November Recap

Just a quick update to show my payoff progress for November.  I didn’t do my usual rent payment, but hubby did contribute $2,000 now that his bank accounts have been shored up a bit.  Thanks Hubby!

We bought a wifi thermostat, so we hopefully won’t have to worry about accidentally leaving the heat on when we’re gone for the day, or when we’re in bed.  We’ll also get a rebate from the gas company for most of the cost of this.  Our insulation still hasn’t been put in yet.  Some kind of test for the insulation should be done on the 15th, and hopefully the actual installation will be shortly after.  Here’s hoping these two things help with heating costs this winter.

Our driveway, which was scheduled to be paved late last month, has not been done.  Our contractor cancelled on us the week they were supposed to do it, and we didn’t have time to find someone else who could do it for a reasonable price.  So we still have a good amount in the house account, but knowing how much is going to come out in the spring, I think I’d like to build the balance up to around $10,000 (or around $5,000 post-driveway) before I start putting rent payments toward my loans again.  The heating system in our tenant’s apartment is not ideal, and updating it will likely have to be done eventually, so we want to start planning and saving for that.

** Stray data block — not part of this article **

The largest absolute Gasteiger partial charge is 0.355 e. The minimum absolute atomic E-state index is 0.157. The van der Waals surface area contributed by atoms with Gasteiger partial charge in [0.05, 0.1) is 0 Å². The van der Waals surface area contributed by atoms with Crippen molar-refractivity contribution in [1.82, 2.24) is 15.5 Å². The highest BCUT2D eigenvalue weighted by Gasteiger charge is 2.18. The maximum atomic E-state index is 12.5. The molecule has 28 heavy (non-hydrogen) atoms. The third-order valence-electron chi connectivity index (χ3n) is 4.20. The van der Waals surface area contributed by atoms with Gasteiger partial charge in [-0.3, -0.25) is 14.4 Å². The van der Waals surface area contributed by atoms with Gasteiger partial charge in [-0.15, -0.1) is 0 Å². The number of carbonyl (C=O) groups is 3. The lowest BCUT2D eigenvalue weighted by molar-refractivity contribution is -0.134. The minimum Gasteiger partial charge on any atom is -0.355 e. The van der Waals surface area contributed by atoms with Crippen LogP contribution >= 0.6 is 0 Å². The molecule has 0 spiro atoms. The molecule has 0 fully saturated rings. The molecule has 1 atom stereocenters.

So there we have it.  Mint is still not connecting to my loan servicer’s site, but when I checked this weekend, my two loans totaled $76,818, which means 115 total pieces in the puzzle.  I’m so close to a quarter of the way there!



One thought on “November Recap

  1. I love that you’re capturing the progress in such a visual way. Congratulations on the incredible journey to get to this point. Most people see debt (student loan, mortgage, credit card . . .) and get so overwhelmed by the total that their brain immediately shuts down the possibility that it’s manageable. What you’ve done (and what I’ve been doing these last few months) is to attack it in sections. If I’m not mistaken, that’s a similar principal to infomercial sales. Better to tell someone an item is 4 easy payments of $85 instead of saying it costs $340. Your brain might balk at being able to afford the total, but the breakdown feels much more doable.

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